The Atlantic Slave Trade
|Goree Island Slave Monument|
Millions of people were dispatched in chains from West African ports running from Senegal to Angola, bound for Brazil, Caribbean and the United States. South Africa did enslave the native population but didn't export them. In fact South Africa did import slaves from Asia.
What where the forces that drove slavery to the America's? The main one was Europeans craving for labor intensive crops like sugar, tea, coffee,tobacco and cotton. Except for cotton these crops where luxuries and some might be called drugs. They needed a huge source of cheap labor.
So where was this labor going to come from. It's not surprising that the Europeans turned to slavery as a labor solution. Slavery including chattel slavery , the most extreme form, in which people are legally defined as property- had a long history in the Old World. At that time most slaves were not Africa but European. The word slavery comes from the world slav referring to the Slavic people of northern Europe who were enslaved in southern Europe. Using European slaves did not work because they could not survive the tropical conditions and diseases in the Americas and Islands.The European colonist first tried to enslave the native population. This failed because 95% of the native population died from Old World diseases like small poxs and measles. Also being on their home territory many were able to escape. It is said that in the century after Columbus sailed to the New World the population of natives lost 90 million.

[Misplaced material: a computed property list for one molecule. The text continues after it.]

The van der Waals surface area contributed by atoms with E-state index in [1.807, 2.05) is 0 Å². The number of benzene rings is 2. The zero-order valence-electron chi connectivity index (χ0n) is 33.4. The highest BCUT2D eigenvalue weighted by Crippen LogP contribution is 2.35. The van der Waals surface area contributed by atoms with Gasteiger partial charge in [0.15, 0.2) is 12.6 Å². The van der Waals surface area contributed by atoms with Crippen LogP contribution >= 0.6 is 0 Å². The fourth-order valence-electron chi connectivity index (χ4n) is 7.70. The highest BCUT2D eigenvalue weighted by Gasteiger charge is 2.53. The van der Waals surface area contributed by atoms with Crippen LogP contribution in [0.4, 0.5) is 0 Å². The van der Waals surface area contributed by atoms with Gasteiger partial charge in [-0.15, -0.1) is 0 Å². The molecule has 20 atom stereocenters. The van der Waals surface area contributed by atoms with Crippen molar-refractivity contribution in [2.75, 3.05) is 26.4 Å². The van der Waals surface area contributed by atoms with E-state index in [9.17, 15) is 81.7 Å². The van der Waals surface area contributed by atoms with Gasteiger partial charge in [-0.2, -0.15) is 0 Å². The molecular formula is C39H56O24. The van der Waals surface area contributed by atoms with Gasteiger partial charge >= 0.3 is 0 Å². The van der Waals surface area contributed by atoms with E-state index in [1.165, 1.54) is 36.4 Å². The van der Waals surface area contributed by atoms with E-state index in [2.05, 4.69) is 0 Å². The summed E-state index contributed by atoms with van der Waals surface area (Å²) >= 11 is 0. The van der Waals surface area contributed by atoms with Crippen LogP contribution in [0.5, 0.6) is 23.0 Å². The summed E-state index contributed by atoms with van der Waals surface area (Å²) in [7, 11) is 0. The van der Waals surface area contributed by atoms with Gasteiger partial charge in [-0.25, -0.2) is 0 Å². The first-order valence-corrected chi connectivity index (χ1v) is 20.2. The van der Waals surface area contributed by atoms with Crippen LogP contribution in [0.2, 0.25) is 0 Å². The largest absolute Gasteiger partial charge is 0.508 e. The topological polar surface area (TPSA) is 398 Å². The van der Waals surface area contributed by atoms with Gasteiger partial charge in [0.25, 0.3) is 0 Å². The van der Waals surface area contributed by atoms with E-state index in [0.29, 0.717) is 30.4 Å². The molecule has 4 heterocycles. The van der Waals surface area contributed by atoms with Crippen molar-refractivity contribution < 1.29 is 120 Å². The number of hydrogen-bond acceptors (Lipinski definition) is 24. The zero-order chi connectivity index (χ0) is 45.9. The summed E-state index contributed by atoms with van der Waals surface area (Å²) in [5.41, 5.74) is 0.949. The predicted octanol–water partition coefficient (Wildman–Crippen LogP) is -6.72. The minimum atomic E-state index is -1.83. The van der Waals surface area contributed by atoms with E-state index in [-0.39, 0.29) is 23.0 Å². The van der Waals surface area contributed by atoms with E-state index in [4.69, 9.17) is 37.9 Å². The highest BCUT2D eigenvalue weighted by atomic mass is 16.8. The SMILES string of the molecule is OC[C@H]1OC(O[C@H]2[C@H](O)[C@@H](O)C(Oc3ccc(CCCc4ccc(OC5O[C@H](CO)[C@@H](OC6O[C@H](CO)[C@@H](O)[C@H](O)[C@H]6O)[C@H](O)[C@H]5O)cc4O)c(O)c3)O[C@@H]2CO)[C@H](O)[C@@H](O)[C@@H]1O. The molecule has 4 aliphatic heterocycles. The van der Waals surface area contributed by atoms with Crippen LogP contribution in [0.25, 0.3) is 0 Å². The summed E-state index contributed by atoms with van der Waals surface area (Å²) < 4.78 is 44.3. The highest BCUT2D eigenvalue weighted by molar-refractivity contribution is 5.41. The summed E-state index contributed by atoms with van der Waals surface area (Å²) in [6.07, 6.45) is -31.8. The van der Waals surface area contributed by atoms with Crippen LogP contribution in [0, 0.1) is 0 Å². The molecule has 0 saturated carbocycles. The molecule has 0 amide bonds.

|Atlantic Slave Trade|
There has been a lot of debate about how many West Africans where shipped to the New World as slaves. A 1999 study by Harvard puts the number at around 11 million. Remember this does not include those who didn't survive capture and the horror of the middle passage.
When American descendant of these slaves return to West Africa here are a few points of interest:
- Goree Island , Senegal - premiere destination for those interested in the history of the trans-Atlantic slave-trade. The main attraction is the Maison des Esclaves (House of Slaves)
- Elmina Castle, Ghana - One of several former slave forts along Ghana's Atlantic coast, is a hugely popular destination and place of pilgrimage for African-American tourists
- Albreda Island, Gambia - French Slave port now has a slave musuem
- Jufureh, Gambia is the home village of Kunta Kinte
- The Route des Esclaves , Benin - a 2.5 mile road lined with fetishes and statues where the slaves would take their final walk down to beach and to the slave-ships. Important memorials have been set up in the last village on this road, which was the "point of no return".